JpGU-AGU Joint Meeting 2017

Presentation information

[EE] Oral

P (Space and Planetary Sciences) » P-EM Solar-Terrestrial Sciences, Space Electromagnetism & Space Environment

[P-EM14] [EE] Dynamics in magnetosphere and ionosphere

Sun. May 21, 2017 9:00 AM - 10:30 AM 105 (International Conference Hall 1F)

convener:Tomoaki Hori(Graduate school of Science, University of Tokyo), Yoshimasa Tanaka(National Institute of Polar Research), Aoi Nakamizo(Applied Electromagnetic Research Institute, National Institute of Information and Communications Technology), Mitsunori Ozaki(Faculty of Electrical and Computer Engineering, Institute of Science and Engineering, Kanazawa University), Chairperson:Atsuki Shinbori(ISEE, Nagoya Univ.), Chairperson:Shin'ya Nakano(The Institute of Statistical Mathematics), Chairperson:Shin-ichiro Oyama(ISEE, Nagoya Univ.)

10:15 AM - 10:30 AM

[PEM14-17] Spatiotemporal variations of the electron precipitation producing moving cusp aurora

*Satoshi Taguchi1, Keisuke Hosokawa2, Yasunobu Ogawa3 (1.Department of Geophysics, Graduate School of Science, Kyoto University, 2.Department of Communication Engineering and Informatics, University of Electro-Communications, 3.National Institute of Polar Research)

Keywords:Aurora, cusp, electron precipitation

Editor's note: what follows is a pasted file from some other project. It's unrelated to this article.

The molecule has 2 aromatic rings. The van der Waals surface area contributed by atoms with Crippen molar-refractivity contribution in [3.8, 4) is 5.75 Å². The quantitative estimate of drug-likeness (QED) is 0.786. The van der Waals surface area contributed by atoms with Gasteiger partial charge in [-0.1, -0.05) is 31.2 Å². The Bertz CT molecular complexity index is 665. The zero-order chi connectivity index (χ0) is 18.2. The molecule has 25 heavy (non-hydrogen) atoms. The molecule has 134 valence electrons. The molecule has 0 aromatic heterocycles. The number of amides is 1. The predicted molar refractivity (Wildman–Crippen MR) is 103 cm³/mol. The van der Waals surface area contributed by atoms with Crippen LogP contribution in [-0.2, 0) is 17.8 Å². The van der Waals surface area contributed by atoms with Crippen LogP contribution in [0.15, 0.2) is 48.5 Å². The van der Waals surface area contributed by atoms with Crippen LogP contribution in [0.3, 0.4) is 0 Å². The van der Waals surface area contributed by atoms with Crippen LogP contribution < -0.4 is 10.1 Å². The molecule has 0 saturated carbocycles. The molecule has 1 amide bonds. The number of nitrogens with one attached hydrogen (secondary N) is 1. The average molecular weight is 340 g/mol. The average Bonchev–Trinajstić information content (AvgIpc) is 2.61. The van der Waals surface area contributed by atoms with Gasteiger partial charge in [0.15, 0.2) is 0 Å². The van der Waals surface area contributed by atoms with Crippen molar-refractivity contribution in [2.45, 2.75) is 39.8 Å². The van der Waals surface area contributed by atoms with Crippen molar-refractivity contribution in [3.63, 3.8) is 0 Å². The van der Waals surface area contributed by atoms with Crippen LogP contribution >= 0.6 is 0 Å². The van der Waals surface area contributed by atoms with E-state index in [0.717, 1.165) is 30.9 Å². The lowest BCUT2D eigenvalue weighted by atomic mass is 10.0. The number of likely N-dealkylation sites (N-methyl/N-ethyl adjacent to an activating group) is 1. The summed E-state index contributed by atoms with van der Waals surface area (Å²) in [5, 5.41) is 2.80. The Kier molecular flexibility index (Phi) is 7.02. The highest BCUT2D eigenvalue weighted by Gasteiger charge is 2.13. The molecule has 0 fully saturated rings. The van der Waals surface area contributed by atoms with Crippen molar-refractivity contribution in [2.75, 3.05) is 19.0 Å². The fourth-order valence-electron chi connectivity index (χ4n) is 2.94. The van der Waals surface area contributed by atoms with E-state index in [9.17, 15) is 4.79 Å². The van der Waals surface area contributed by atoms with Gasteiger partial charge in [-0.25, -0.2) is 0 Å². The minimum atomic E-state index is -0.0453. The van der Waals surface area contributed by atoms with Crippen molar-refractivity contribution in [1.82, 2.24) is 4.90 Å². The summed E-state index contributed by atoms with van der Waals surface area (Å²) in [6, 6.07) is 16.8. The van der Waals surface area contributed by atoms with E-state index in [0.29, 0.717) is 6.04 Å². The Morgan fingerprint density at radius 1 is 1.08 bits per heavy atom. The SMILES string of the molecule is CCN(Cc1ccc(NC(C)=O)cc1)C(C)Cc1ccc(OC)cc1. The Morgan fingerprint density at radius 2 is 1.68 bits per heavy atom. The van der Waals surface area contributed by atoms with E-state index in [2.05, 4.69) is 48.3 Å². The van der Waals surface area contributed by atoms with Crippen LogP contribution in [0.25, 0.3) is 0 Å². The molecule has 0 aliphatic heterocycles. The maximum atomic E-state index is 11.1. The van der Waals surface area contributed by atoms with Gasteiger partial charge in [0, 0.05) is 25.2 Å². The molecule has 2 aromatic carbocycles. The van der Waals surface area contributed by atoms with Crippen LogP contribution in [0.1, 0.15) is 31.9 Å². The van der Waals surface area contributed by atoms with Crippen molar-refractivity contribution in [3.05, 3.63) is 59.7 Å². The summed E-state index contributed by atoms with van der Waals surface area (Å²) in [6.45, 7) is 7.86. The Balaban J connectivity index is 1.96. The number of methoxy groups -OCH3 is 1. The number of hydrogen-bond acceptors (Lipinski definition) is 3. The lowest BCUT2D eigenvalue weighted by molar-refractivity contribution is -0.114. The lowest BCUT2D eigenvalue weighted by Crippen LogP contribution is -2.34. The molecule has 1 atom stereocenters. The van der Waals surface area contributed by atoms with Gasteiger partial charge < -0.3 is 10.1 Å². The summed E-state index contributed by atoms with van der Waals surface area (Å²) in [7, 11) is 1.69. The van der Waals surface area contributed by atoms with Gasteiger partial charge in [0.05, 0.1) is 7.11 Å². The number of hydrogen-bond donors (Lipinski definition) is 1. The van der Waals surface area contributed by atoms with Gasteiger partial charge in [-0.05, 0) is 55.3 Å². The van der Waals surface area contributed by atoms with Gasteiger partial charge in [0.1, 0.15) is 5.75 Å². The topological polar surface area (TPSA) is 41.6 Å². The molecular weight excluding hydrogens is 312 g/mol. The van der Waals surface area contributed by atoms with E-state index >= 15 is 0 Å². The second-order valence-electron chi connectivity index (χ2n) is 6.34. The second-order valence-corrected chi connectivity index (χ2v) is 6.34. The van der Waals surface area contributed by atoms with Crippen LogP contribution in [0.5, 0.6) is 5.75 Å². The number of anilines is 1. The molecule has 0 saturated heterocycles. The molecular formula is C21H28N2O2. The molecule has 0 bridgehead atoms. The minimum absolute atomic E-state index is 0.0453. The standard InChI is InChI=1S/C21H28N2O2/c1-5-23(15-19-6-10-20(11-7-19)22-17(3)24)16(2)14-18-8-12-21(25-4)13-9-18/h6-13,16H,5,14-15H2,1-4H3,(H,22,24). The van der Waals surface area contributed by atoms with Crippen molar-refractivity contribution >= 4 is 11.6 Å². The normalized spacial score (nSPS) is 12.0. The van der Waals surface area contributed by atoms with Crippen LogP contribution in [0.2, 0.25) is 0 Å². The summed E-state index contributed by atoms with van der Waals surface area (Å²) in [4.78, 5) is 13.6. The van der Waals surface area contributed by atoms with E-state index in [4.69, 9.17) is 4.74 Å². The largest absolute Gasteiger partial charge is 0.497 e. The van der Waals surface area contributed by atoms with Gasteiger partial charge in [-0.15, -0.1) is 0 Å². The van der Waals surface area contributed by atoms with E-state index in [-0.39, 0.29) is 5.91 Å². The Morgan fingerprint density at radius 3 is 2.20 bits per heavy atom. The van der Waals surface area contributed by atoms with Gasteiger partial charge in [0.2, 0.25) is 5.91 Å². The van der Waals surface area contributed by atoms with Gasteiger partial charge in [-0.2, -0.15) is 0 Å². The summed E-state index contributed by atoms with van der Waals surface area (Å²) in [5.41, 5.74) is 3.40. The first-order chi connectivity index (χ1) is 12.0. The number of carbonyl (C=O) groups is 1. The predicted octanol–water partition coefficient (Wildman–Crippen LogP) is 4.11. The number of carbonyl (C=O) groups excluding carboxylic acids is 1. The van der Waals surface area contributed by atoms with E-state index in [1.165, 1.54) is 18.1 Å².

A moving mesoscale aurora at a wavelength of 630.0 nm (red line) is a typical phenomenon in the dayside cusp of the high-latitude ionosphere and is thought to be caused by enhanced fluxes of soft magnetosheath electrons in the moving flux tube driven by intermittent reconnection. In this paper we examine the spatiotemporal variations of the electron precipitation in the moving reconnected flux tube by analyzing red-line aurora image data from a ground-based all-sky imager. An analysis taking into account a long radiative time of red-line emission was performed. The long radiative time is the dominant cause of the difference between the extent of the moving red-line aurora and that of the moving electron precipitation. Estimating this difference quantitatively in the aurora image obtained at a time resolution of approximately 10 s reveals the dynamic features of the electron precipitation in the moving reconnected flux tube.